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by Stephen Rowland

27 Sep 2010


In 1997, revered alternative country act the Scud Mountain Boys called it a day, and leader Joe Pernice (along, obviously, with his brother, Bob) quickly formed the Pernice Brothers, a group with a much less interesting name making decidedly more interesting music. Debuting on Sub Pop in 1998, Joe and Co. have been cranking out solid and often brilliant music for over a decade. This article examines and reviews all their major releases and hopefully gives insight into the songwriting evolution of the band, or more specifically, Joe Pernice. I feel it’s time we give them their due—they are by no means unknowns, but still fly a bit under the radar.

 

Pernice Brothers
Overcome By Happiness

Sub Pop (1998)
Rating: 5

Yeah, more like Overcome By NyQuil, as this record is the sonic equivalent to drool on a pillow. It’s so mellow it has fallen asleep. And it’s asleep so hard, it is almost comatose.

Now the actual Brothers Pernice’s prior group the Scud Mountain Boys had a similar sound, but there’s really nothing positive to say about them. If people were talking about them—which they weren’t—they were classifying the Scuds as an alternative-country band. I think not, unless Cat Stevens singing Burt Bacharach tunes is country. Or an alternative to that.

by Jason Mendelsohn and Eric Klinger

24 Sep 2010


Klinger: Hey Mendelsohn, remember the 1990s? What a crazy time! What with the Friends gang and the heroin chic and that hilarious guy Clinton makin’ mischief in the White House. Woo! Well here it is, crystallized in musical form!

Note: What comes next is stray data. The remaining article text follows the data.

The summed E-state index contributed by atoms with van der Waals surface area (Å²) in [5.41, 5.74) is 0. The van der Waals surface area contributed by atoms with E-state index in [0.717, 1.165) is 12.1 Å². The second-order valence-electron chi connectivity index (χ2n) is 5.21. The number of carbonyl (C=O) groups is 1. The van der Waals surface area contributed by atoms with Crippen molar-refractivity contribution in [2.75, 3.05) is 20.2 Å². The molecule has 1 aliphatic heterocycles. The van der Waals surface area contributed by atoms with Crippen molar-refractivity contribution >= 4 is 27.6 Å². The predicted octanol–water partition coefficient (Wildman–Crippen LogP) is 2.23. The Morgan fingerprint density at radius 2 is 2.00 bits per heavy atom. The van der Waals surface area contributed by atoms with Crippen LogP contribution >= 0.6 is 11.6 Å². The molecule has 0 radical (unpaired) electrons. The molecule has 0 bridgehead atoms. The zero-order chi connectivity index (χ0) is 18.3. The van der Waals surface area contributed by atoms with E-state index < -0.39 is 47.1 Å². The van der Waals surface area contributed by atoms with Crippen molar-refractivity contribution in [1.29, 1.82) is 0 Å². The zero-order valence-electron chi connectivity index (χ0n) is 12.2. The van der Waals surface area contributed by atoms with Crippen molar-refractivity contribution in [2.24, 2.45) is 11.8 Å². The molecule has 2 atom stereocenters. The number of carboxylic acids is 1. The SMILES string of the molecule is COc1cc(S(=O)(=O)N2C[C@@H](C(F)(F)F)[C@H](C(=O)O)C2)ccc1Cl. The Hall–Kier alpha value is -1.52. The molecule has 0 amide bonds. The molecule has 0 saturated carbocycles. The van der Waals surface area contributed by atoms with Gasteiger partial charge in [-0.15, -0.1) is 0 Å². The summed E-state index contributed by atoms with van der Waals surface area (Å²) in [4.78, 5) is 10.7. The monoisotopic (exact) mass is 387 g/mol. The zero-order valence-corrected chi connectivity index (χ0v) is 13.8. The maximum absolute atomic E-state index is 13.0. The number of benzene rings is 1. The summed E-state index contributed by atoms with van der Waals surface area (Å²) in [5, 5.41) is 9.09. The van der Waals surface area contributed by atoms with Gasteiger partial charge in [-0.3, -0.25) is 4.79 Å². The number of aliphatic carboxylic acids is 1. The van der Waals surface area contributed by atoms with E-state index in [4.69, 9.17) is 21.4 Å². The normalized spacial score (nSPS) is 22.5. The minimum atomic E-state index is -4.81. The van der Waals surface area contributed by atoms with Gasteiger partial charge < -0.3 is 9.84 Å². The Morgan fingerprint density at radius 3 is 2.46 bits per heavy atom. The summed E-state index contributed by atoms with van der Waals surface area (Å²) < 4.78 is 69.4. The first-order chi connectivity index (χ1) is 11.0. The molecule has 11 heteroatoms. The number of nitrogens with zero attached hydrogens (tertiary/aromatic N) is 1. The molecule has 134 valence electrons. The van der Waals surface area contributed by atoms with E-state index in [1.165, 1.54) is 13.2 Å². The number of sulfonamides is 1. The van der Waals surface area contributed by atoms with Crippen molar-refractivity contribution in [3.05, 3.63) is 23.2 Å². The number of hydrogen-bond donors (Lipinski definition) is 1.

Mendelsohn Ah, the 1990s. I remember that decade (vaguely). It was a simpler time, an age of innocence. You could still carry water bottles on airplanes and tell airport security screeners where they could stick that metal detector wand without fear that you might end up in Gitmo. Plus, grunge was everywhere. Depressed, apathetic kids, looking for an out from the system. They were angry and authentic. Not like today’s emo children. Deep down, all the emo children want is a hug from Mommy. Back then, all the grunge kids wanted was heroin—the only real existential escape from their existential hell. Albert Camus would have been proud. Or completely indifferent. Probably completely indifferent.

by Zachary Williams

23 Sep 2010


In the glory age of rock music (mid 1960s-early 1970s), the single was conceptualized as its own entity, separate from long-playing records. Particularly in Britain (where arguably the best music was being made), the album was a unified unit, not to be disjointed by an out-of-place single. Bands such as the Beatles and the Rolling Stones crafted their most commercially-appealing work for the singles market and AM radio airplay, leaving their more “artistic” exploration to the long-playing format. Led Zeppelin honored this distinction to such an extent that the group did not officially release singles from its monolithic albums (some of the band’s songs were released as singles without its consent). American labels, constantly thinking about ensuring profits, often insisted on including singles on albums or reconfigured the albums themselves (see the American versions of the early Stones and Beatles LPs). Along with the rock titans from across the Atlantic, American artists like the Beach Boys, Bob Dylan, and the Byrds crafted radio ready 7” sides between LPs as well.